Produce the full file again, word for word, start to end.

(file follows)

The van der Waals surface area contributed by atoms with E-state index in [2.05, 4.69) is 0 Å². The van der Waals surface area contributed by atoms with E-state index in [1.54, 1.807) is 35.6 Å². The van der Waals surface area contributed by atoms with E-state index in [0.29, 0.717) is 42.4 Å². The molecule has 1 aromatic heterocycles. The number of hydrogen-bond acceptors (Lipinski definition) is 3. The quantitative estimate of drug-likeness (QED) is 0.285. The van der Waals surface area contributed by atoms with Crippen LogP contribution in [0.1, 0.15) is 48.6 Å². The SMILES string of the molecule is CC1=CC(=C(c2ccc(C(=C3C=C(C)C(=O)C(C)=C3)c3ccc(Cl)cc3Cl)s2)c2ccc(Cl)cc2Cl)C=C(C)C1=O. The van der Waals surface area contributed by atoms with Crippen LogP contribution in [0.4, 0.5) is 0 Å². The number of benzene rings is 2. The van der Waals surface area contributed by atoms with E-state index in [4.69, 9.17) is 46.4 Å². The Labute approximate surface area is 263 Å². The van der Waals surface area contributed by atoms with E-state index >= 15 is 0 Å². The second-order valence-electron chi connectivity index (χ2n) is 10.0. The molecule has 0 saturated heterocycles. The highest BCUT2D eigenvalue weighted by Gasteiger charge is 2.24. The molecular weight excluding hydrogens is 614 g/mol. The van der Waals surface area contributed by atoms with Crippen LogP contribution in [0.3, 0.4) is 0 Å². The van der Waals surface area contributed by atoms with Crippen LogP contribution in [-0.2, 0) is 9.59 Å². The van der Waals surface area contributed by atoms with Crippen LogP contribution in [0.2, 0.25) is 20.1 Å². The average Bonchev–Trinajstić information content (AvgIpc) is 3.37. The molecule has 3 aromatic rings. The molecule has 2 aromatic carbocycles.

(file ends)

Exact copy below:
The van der Waals surface area contributed by atoms with E-state index in [2.05, 4.69) is 0 Å². The van der Waals surface area contributed by atoms with E-state index in [1.54, 1.807) is 35.6 Å². The van der Waals surface area contributed by atoms with E-state index in [0.29, 0.717) is 42.4 Å². The molecule has 1 aromatic heterocycles. The number of hydrogen-bond acceptors (Lipinski definition) is 3. The quantitative estimate of drug-likeness (QED) is 0.285. The van der Waals surface area contributed by atoms with Crippen LogP contribution in [0.1, 0.15) is 48.6 Å². The SMILES string of the molecule is CC1=CC(=C(c2ccc(C(=C3C=C(C)C(=O)C(C)=C3)c3ccc(Cl)cc3Cl)s2)c2ccc(Cl)cc2Cl)C=C(C)C1=O. The van der Waals surface area contributed by atoms with Crippen LogP contribution in [0.4, 0.5) is 0 Å². The number of benzene rings is 2. The van der Waals surface area contributed by atoms with E-state index in [4.69, 9.17) is 46.4 Å². The Labute approximate surface area is 263 Å². The van der Waals surface area contributed by atoms with E-state index >= 15 is 0 Å². The second-order valence-electron chi connectivity index (χ2n) is 10.0. The molecule has 0 saturated heterocycles. The highest BCUT2D eigenvalue weighted by Gasteiger charge is 2.24. The molecular weight excluding hydrogens is 614 g/mol. The van der Waals surface area contributed by atoms with Crippen LogP contribution in [0.3, 0.4) is 0 Å². The van der Waals surface area contributed by atoms with Crippen LogP contribution in [-0.2, 0) is 9.59 Å². The van der Waals surface area contributed by atoms with Crippen LogP contribution in [0.2, 0.25) is 20.1 Å². The average Bonchev–Trinajstić information content (AvgIpc) is 3.37. The molecule has 3 aromatic rings. The molecule has 2 aromatic carbocycles.